You know what, I take that back. SVN south from Whiz Burger is more of an incline… I’m not so convinced.

It’s not just the steeple that is the same (right down to the trim) but also the surviving house in between the church and Whiz Burger looks the same.

I don’t think that the photo is so much MIS-labeled as it is MISLEADINGLY labeled. It says “between 18th and 19th st”, and that is basically what it is showing in the CENTER of the photo (as Whiz Burger sits at the corner of 18th and S. Van Ness.)

that is to say, it is taken from a vantage-point maybe ¼ of the way up the block NORTH of 18th st.

I’m with HDPDV - it was taken between north of 18th – technically between 18th and 17th, but looking at the block between 18th and 18th. Google Maps to the rescue.

Look for the columns on the house in front of the church. A little hard to see since our 1906 friend took the picture on the opposite side of the street as Mr. Google Car. Here’s a different angle of the building and the church (from 18th looking SW) to make it easier to see the columns.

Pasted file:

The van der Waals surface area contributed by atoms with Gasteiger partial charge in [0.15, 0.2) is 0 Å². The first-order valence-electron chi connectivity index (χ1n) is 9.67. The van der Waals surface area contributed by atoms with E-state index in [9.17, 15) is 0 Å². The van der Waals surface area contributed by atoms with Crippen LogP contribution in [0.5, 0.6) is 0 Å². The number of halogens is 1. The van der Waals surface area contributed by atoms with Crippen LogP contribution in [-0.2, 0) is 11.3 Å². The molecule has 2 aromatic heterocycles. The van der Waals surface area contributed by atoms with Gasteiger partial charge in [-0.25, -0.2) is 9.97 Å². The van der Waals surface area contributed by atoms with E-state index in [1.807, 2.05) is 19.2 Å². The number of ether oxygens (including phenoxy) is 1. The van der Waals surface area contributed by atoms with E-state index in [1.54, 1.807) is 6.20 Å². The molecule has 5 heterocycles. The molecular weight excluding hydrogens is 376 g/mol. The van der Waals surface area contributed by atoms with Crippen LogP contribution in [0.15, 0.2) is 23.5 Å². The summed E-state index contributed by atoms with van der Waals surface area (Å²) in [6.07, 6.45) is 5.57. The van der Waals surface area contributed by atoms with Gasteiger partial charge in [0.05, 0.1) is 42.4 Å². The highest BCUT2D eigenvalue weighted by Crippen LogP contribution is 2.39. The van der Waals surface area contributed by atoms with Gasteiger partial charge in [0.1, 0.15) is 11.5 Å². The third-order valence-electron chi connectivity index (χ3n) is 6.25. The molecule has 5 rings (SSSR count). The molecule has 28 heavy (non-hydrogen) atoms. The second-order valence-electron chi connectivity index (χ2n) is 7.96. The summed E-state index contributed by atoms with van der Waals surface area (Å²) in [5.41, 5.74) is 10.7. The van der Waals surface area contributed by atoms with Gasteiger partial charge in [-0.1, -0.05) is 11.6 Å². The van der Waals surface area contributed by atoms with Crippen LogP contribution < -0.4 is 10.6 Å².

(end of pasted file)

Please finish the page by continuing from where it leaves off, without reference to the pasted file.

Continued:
Very cool. This is an example of a simple thing the MTA could do that would make everyone happy and cost them nothing, and instead they just let this incredible history resource sit in a box. You’ve got to wonder what else they have hidden that might be cool to check out.

If the earthquake and fire had happened today, the entire city would have been eminent-domained and sold to a developer with financial ties to city hall. They then would have proceeded to build giant concrete buildings that took up entire blocks.

How LeCorbusier.

Love the post and photos!!!

Side note: Sutter and Steiner is not Lower Haight, more like Western Addition/Lower Pac Heights.

Agreed. That’s not the Lower Haight at all.

correct me if i’m wrong, but anyone notice now the first photo is labeled howard st. between 18th and 19th streets. just where is that by the way? were streets renamed after the quake/fire?

southern part of Howard St was renamed “South Van Ness”, yeah. Not cuz of the quake though, but apparently more because people thought that Howard St. had a negative connotation that they didn’t want to be associated with.

That’s cute. Now I’d say that South Van Ness has a more negative connotation than Howard does.